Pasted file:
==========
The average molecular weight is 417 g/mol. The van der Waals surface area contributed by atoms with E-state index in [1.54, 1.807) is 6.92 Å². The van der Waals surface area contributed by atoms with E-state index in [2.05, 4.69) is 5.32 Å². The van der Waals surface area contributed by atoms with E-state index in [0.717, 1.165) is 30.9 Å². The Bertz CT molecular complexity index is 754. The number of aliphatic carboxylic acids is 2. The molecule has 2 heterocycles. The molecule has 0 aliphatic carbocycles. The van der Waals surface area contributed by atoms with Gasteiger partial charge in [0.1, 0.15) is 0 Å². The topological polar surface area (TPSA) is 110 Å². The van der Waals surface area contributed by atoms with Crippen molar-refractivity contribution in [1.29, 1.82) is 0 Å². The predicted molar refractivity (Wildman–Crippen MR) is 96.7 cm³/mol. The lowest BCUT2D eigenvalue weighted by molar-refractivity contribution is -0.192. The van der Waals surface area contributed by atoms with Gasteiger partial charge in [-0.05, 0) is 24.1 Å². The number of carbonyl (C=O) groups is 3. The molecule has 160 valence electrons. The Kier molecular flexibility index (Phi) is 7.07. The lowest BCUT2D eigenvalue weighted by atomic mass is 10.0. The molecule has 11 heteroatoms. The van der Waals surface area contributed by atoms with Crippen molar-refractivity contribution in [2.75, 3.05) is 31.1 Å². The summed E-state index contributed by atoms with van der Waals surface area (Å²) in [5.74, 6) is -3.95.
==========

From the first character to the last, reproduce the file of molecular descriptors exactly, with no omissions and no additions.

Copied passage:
The average molecular weight is 417 g/mol. The van der Waals surface area contributed by atoms with E-state index in [1.54, 1.807) is 6.92 Å². The van der Waals surface area contributed by atoms with E-state index in [2.05, 4.69) is 5.32 Å². The van der Waals surface area contributed by atoms with E-state index in [0.717, 1.165) is 30.9 Å². The Bertz CT molecular complexity index is 754. The number of aliphatic carboxylic acids is 2. The molecule has 2 heterocycles. The molecule has 0 aliphatic carbocycles. The van der Waals surface area contributed by atoms with Gasteiger partial charge in [0.1, 0.15) is 0 Å². The topological polar surface area (TPSA) is 110 Å². The van der Waals surface area contributed by atoms with Crippen molar-refractivity contribution in [1.29, 1.82) is 0 Å². The predicted molar refractivity (Wildman–Crippen MR) is 96.7 cm³/mol. The lowest BCUT2D eigenvalue weighted by molar-refractivity contribution is -0.192. The van der Waals surface area contributed by atoms with Gasteiger partial charge in [-0.05, 0) is 24.1 Å². The number of carbonyl (C=O) groups is 3. The molecule has 160 valence electrons. The Kier molecular flexibility index (Phi) is 7.07. The lowest BCUT2D eigenvalue weighted by atomic mass is 10.0. The molecule has 11 heteroatoms. The van der Waals surface area contributed by atoms with Crippen molar-refractivity contribution in [2.75, 3.05) is 31.1 Å². The summed E-state index contributed by atoms with van der Waals surface area (Å²) in [5.74, 6) is -3.95.